Ironstate: Ironclad on development

Company co-founder Michael Barry on his firm’s aggressive expansion plans, rental concessions and the current state of the condo market
By Bill Cary | 

Ironstate Development Company has doubled down on new projects in both New Jersey and New York City at a time when many are thinking twice about breaking new ground. The Hoboken-based firm — behind such properties as the W Hoboken hotel, the Pod Brooklyn Hotel in Williamsburg and the Standard East Village in Manhattan (with partner André Balazs), among others — has more than $1 billion in development underway.

The company, founded in 2001, has a robust pipeline of projects along Northern New Jersey’s so-called Gold Coast. Its 90 Columbus, a 51-story rental building in Jersey City with 539 units ranging from $2,850 to $4,570 per month, began leasing in September. The company has two 69-story towers at its Jersey City Urby, the first of which opened in 2017 and the second due to break ground later this year. Ironstate also has three towers with more than 1,400 rental apartment in its Liberty Harbor North complex in downtown Jersey City. In Hoboken, zoning issues have held up an Ironstate project dubbed Monarch Towers, which includes two 11-story waterfront condo buildings with 78 total units in the works. In Manhattan, Ironstate has the Lindley, a 74-unit condo in Murray Hill, and a 225-unit condo underway in Hell’s Kitchen.

Michael Barry, 51, the son of a developer, now runs Ironstate with his brother, David. The company expanded outside the tri-state area, building a boutique hotel in Jenner, California, a two-hour drive north of San Francisco, and partnering with Balazs on another hotel, the Chiltern Firehouse in London.  Although Barry declined to discuss certain subjects — such as the company’s controversial decision to allow Jersey City Urby tenants to rent their apartments for up to 30 days with Airbnb — he spoke with The Real Deal about building in an uncertain market, daredevils scaling his towers and coping with community opposition.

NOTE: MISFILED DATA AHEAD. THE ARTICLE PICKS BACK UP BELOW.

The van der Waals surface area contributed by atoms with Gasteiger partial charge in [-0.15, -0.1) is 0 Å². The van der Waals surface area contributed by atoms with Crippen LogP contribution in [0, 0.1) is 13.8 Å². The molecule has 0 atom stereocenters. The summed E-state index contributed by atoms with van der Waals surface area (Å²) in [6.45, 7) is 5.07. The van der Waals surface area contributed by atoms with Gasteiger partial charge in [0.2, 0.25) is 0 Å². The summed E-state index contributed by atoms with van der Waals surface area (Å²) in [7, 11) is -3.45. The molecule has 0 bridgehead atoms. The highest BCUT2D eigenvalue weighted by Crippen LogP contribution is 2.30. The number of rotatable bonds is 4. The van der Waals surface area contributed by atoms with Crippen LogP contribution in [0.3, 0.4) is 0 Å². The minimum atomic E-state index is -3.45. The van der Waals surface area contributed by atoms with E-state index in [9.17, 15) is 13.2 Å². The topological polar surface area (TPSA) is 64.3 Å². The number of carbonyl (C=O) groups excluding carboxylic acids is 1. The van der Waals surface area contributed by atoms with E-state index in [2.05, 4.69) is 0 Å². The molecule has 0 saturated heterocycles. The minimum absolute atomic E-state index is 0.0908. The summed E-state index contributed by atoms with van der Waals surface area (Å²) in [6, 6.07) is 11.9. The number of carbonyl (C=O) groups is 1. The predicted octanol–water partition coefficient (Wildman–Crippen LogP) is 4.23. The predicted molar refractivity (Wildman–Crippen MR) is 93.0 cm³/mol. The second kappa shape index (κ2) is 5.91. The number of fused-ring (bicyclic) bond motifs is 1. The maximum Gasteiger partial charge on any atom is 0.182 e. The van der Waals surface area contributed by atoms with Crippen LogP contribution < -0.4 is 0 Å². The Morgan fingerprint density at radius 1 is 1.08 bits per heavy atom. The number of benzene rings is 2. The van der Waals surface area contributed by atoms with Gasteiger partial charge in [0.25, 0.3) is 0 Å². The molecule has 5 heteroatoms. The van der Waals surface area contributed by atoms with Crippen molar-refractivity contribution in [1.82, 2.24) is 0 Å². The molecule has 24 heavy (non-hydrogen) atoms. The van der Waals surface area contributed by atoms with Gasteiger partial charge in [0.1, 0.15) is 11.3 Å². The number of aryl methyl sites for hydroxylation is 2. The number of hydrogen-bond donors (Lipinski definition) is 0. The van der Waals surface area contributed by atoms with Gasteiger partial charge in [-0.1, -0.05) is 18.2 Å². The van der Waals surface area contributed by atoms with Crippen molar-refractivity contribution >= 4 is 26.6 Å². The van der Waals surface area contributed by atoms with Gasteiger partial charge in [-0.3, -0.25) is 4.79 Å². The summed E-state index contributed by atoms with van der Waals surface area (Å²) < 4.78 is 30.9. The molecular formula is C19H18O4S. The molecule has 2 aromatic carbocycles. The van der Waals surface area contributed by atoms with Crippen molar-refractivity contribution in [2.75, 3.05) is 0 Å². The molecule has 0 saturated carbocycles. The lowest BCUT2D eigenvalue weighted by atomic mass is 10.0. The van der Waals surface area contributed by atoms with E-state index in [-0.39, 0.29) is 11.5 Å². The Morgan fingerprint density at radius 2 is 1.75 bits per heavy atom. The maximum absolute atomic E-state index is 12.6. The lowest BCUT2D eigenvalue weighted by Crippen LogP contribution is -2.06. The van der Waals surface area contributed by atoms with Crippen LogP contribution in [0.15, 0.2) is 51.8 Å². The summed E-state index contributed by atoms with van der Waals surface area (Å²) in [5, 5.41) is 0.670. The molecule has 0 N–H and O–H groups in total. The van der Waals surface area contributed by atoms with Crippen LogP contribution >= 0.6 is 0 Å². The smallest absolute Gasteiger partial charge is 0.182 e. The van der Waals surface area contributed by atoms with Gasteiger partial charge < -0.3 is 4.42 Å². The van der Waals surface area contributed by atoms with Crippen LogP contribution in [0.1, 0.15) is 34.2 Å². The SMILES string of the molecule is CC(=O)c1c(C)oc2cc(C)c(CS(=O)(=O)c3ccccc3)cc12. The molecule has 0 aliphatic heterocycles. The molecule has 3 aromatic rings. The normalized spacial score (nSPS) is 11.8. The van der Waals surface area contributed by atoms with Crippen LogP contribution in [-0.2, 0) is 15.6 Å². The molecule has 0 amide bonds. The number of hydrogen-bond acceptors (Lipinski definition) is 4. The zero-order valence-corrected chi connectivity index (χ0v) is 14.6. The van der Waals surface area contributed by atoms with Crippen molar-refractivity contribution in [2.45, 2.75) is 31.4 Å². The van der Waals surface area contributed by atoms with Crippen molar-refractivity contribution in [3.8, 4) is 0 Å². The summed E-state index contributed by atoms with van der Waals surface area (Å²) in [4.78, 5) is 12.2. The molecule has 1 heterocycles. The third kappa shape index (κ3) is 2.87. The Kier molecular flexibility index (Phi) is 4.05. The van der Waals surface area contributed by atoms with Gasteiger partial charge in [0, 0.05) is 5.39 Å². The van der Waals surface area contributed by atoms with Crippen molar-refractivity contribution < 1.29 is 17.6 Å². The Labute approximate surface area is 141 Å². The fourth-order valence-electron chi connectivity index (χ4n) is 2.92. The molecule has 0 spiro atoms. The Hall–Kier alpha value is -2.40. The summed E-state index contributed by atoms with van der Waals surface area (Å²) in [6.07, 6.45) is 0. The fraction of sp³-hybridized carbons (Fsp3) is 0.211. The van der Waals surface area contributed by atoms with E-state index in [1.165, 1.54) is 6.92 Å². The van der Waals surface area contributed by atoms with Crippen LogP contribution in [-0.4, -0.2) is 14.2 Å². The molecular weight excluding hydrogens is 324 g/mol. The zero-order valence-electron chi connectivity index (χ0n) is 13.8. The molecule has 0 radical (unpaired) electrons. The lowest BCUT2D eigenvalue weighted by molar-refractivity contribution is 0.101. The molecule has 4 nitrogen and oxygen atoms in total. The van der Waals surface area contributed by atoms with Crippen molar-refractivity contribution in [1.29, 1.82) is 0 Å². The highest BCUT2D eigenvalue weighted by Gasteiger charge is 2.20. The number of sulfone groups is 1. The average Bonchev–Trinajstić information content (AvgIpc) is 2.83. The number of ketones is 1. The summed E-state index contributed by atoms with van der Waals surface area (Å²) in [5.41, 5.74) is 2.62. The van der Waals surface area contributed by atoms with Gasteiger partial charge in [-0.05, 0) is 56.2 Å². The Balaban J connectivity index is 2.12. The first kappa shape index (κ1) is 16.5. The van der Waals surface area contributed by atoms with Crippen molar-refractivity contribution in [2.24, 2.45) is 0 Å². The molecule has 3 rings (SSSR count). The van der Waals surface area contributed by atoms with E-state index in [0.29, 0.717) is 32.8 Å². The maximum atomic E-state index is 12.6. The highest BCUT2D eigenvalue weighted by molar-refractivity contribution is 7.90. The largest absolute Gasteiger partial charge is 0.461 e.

You’ve got a lot of projects in Jersey City and Hoboken. Is the market softening there?

It’s a healthy marketplace. At 90 Columbus, we’ve leased 250 units since coming online in September — 60 units a month. At 70 Columbus, we’re staying fully occupied. We’re getting in the mid-$50s per square foot per year. For an average one-bedroom apartment with 675 square feet in a brand new high-rise with all of the amenities, we’re getting rents of $3,000 to $3,100 a month, or $37,000 a year.

Many Manhattan developers are offering incentives to lure in buyers and renters. What is Ironstate doing? A typical rental project generally assumes a one-month concession on a one-year lease. For a condo project, it’s more of a case-by-case basis.

Do you have any concerns about the Manhattan condo market? I always have concerns… We’re seeing a market that’s most recently been in favor of the buyer after a number of years when it was in favor of the seller. But it’s not an upside-down market. If the economy is doing well and the market is doing well, Manhattan by its nature does well.